Gohar Dashti is a visual storyteller from Iran. Her photography portrays the contemporary Iranian socio–cultural vista, how it affected a generation of Iranian population and moulded their livelihood. A war ravaged society, torn by conflicts and even natural calamities such as the apocalypse featured in Volcano provide a grim background for her photographic essays. But life marches on nonetheless. And, as shown in ‘Today’s Life and War’, perseverance and determination succeed at the end. It is a story of a young talent whose accomplishments and the ability of defying odds ignite the hope of many others of her generation inspiring them ‘to strive, to seek, to find, and not to yield’.
Gohar Dashti was born in 1980, Ahvaz, Tehran. She currently lives and works in Tehran, Iran. Gohar completed MA in Photography from Art University of Tehran in 2005. For her work she received fellowship from DAAD, Berlin (2009 – 2011). Her work has been exhibited worldwide including in White Project Gallery, Paris, France, 2012; Grimmuseum, Berlin, Germany, 2012; Centre d’art Passerelle, Brest, France, 2010; Hillyer Art Space, Washington DC, 2008 and closer to home at Silk Road Gallery, Tehran, 2011 to name a few. Currently, Gohar’s visual narratives are on display at Museum of Fine Arts, Boston, US (27th August – 12th January, 2014).
Tell us of your childhood influences that helped in the development of your ever curious creative mind. When did you first feel the yearning of becoming a visual storyteller and thus learn the nuances of photography?
I started taking photographs back in school. While studying graphic design in college, I took a few courses in photography. Right then I decided to pursue either film making or photography. So I switched my major to photography and finished my bachelor and master’s degrees from Tehran Art University.
Playing with complexities of time, being both in the past and the present which affected me deeply helps incorporating a degree of neurosis into my photography. This has convinced me to use photography as a means to produce art.
I think of photography is just a medium like painting or film. It does not matter which medium you choose, what matters is how you use that medium to relate your experiences with your surroundings.
As someone who experienced the trauma of war in her own life how do you see your own feelings of pathos permeating into the making of, ‘Today’s Life and War’?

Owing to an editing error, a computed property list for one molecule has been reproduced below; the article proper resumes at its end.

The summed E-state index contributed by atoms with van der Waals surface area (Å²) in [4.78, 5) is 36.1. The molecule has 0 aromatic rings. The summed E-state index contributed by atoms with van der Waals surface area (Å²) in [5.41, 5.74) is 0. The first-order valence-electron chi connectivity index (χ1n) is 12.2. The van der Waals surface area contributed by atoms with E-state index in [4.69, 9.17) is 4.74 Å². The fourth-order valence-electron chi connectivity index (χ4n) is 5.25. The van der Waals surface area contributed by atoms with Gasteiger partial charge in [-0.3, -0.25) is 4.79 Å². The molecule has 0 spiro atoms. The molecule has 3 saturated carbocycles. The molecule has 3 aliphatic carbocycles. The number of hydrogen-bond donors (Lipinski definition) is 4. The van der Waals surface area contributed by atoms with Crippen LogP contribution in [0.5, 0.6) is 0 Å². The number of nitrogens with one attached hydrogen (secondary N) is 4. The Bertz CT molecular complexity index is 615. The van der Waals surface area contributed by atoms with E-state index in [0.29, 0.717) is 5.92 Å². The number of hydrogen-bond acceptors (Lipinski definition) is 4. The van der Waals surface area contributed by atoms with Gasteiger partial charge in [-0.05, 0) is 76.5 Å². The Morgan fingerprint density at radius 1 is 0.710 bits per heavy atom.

The main idea behind this series goes back to my childhood. I was born in Ahvaz, a city near the border with Iraq. My family and I lived in Ahvaz throughout the wartime between Iran and Iraq. I have a lot of memories from that period which are, in fact, group memories shared by an entire generation and I wanted to portray this common experience, so I started a research project on the effects of war on young people. This culminated into, ‘Today’s Life and War’.
Quoting William Shakespeare from Hamlet we may say, ‘Clothes maketh the man’. In the context of your work, ‘Me, She and Others’ as the outfit changes how does the person inside alter?
The project titled, ‘Me, She, and the Others’ is a documentary of the clothing of that I and the other women born after the Islamic Revolution in Iran wear.
I intended to show that generation of Iranian women display multiple sides of their life and style in their daily existence.
I photographed women in three situations (left to right: at the workplace, the indoors, and in the society). These women are forced to change their appearance in accordance with the social environment they find themselves in to be a part of it. Yet, they do have an influential presence in society.
I have shown several women who look at themselves in the mirror everyday, much like I myself see me in the mirror every day before I leave home and go somewhere either shopping or work etc.
Whenever I want to take a new form of appearance in accordance to any public area a thought strikes me that I do not have any control over this issue.
Tell us about the genesis of your project ‘Slow Decay’.
‘Slow Decay’ does not convey a simple, direct intention. As such, this series does not refer to a particular issue: different layers are at work. It may point out the slow decay of the kind of pain that has formed quietly around life without influencing it. It does not even refer to a particular point in time. Blood spots, too, have various symbolic meanings. Each image tells a different story and I’ve left to the viewer to think and form his or her own opinion from experiences of pain with these pictures.
You now get the opportunity of showcasing your work and also participate in various fora across the world. How important do you feel these cultural exchanges are in your own growth as an artist and also in the encouragement of young talents from your country?
Several of my experiences from participating in international programs have taught the importance of learning and sharing. I am often asked to talk about the relationship between political and social issues and how it relates to my work. With regards to these types of question I normally try understanding a foreign artist’s approach towards Iranian art. On the other hand I would like to learn more about other country’s art, its aspects and developments. It is a great chance for all us who take part in such gathering to spread their knowledge and get more experience from others through these interactions.
Gohar Dashti prefers…
Gohar Dashti is represented by Kaysha Hildebrand Gallery in Zurich. She also participates in such lectures and seminars across the globe as in Archive Connections National Media Museum, Bradford, UK, 2011; Centre Atlantique de la Photographie, Quartz, Brest, France, 2009; Round table discussion, The Philip Collection Museum, Washington DC, US, 2008.
Find more of her work at http://www.gohardashti.com/